Top Lesser Known City Breaks For a Romantic Weekend
The UK is spoilt for choice when it comes to romantic city breaks. On our doorstep is a choice of over fifty countries that are all within a three and a half hour flight.
With affordable air travel, take advantage of a tremendous value holiday in some of the most beautiful cities in the world. There are so many ways you can spoil your other half!
With the help of Nicky Cox, resident travel expert at HolidayGems.co.uk, we’ve compiled a list of the top lesser known romantic city breaks waiting to be explored in 2017.
What’s amazing about Tallinn is several free tours available to see the many points of interest.
This is a nation with a rich culinary history. The cuisine is hearty, heavy and very tasty – expect elk pies, cheese balls and pancakes the size of cartwheels.
Tallinn is also very good at piling its schedules with tourist-friendly activities, from screenings to festivals, fairs to markets. Plus there are free WiFi spots everywhere.
Small but perfectly formed, Vilnius is historical, eccentric and very inexpensive. The city is a mix of old town style and rebellious creative punks – the city even has its own self-styled republic in Uzupis, who have their own constitution and motto – “Man is Free to be Idle”.
Shaking off its Soviet shackles, Lithuania has got rid of its Lenin statue and replaced it with a bust of Frank Zappa, who is treated as a demi-god here. The more you get to know this slightly mad and wonderfully eclectic place, the less surprising this fact becomes.
When it comes to food, in true Eastern European style, you can eat well here for very little. The dishes may sound a little off-the-wall – pig’s ear pancake is a firm favourite – but are very tasty and filling.
A richness of culture pervades the city of Riga, as a new generation of Latvians has returned from education and travels abroad to set up businesses and raise families. This has created a new economy in Riga, away from the stag do territory, where bread makers, teashops and artisan breweries are capitalising on curious travellers making their way to the capital.
This has in turn triggered a renovation of docks, warehouses and new art centres, which have opened up. Check out the Miera iela – the cool quarter, which offers a tranquil respite from the hustle and bustle of the rest of Riga.
Despite its tumultuous and often tragic history, the Latvian people have hung on to their own language – the determination to keep their sense of self is evident around every corner.
Budapest is the epitome of European grandeur, with fin-de-siecle architecture, art deco flourishes and neo-Gothic spires dominating the skyline. The city is easy to navigate, cut into two by the Danube, with leafy Buda in the west, and the more bohemian Pest in the east.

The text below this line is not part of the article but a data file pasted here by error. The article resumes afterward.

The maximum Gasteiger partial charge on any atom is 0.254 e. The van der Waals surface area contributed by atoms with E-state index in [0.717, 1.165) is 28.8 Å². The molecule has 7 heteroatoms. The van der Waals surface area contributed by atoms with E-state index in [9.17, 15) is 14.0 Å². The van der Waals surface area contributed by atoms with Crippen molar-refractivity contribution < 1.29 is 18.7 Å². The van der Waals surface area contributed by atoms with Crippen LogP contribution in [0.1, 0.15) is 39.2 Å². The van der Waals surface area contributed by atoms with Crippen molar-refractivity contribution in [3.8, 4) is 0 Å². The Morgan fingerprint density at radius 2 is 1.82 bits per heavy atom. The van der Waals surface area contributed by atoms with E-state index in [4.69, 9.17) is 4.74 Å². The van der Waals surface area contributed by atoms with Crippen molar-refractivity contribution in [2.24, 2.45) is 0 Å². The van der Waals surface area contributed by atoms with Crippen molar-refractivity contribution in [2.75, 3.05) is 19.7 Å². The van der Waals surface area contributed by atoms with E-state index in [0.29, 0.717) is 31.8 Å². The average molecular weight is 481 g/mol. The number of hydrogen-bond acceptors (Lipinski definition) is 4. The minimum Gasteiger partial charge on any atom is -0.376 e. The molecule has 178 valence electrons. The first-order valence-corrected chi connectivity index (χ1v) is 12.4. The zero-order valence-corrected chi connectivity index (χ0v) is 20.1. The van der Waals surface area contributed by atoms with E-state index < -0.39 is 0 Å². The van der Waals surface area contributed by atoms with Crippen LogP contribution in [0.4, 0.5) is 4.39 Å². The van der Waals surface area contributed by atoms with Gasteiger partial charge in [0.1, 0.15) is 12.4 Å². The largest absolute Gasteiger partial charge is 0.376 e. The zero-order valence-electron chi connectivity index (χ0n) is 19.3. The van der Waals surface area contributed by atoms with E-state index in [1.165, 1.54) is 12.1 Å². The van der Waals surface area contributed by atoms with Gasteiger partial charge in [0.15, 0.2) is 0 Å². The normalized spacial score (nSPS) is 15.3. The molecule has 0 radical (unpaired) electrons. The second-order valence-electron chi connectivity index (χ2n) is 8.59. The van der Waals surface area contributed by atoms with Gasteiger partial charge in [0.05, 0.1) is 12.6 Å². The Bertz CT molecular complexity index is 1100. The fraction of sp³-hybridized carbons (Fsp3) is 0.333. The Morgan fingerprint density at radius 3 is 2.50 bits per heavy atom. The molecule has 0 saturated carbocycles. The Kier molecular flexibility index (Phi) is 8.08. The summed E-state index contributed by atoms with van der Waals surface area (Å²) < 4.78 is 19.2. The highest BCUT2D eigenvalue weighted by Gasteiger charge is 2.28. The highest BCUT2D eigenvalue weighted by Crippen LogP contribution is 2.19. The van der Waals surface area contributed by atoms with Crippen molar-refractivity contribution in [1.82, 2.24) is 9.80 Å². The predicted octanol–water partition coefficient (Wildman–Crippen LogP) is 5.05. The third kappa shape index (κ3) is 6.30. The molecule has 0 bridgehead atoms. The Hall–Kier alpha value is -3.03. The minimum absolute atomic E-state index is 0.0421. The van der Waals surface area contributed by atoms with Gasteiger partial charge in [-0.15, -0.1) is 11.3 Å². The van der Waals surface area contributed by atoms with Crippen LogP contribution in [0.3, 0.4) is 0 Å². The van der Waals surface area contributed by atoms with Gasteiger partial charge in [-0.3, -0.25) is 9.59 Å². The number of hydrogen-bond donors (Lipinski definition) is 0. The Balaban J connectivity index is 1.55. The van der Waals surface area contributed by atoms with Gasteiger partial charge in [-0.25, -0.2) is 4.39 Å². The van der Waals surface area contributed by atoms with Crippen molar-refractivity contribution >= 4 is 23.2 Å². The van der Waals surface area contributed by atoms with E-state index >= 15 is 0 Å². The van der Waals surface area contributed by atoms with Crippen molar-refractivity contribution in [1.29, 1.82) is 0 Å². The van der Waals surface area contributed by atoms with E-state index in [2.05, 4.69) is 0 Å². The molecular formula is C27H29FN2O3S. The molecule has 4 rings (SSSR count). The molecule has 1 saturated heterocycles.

Sightseeing will undoubtedly involve the parliament building and the palace on the riverbanks, but it’s good to get lost in the winding streets, courtyards and boulevards of the city to discover some hidden gems. The thermal baths are also well recommended for a proper Budapest experience.
In summertime you can enjoy warm temperatures and warm evenings. Wintertime is best enjoyed around mid-November onwards where Christmas festivities seize the town.
The shimmering Adriatic, marble pathways and Baroque-walled town are enough to bewitch the most weary traveller.
Dubrovnik’s history rests on its role as a merchant port in the 16th century. The wealth of the city attracted refined tastes, which can still be experienced in a walk around the car-free city.
Soak up some rays on one of the many sandy beaches that edge the perimeter of the city, explore the old town, and enjoy cheap food and drink in the many cafes, restaurants and bars.
There are plenty of places to stay – and many hotels and guests house that look out on to the sea are inexpensive, great quality and ensure a stunning view.
Krakow deserves to finally shake off its ‘stag do capital’ reputation, as there is far more to the city than cheap beer and nightclubs. It is a sophisticated capital with a young, metropolitan buzz with a lot to offer.
Wawel Castle looks down upon a city that has – like many in this part of Europe – a painfully sad history, which they dignify with a good selection of tours, museums and exhibitions – a lot of which are free to visit.
Despite this, there is youthful, excitable atmosphere in the modern day Krakow, where music, food and the arts are embraced by the young and old.
Luxury hotels can be booked for a quarter of the price you would pay in the UK, and prices go down from there without the quality faltering. Wake up and enjoy breakfast in the yellow and peach coloured Rynek Glowny, which is officially Europe’s biggest market square – the perfect place to start your day.
Food-wise, no trip to Poland would be complete without sampling its legendary cheesecake, which is indulgent, delicious and available everywhere. Krakow is also famous for its milk bars (known as bar mleczny) where you can feast on pierogi, schnitzel and barszcz (beetroot soup).
You can burn off the cheesecake calories by getting around on foot, but if you fancy a ride on the tram, a single fare is around 67p. Visit the Jewish quarter, seeped in history, and now the centre of hip in the city.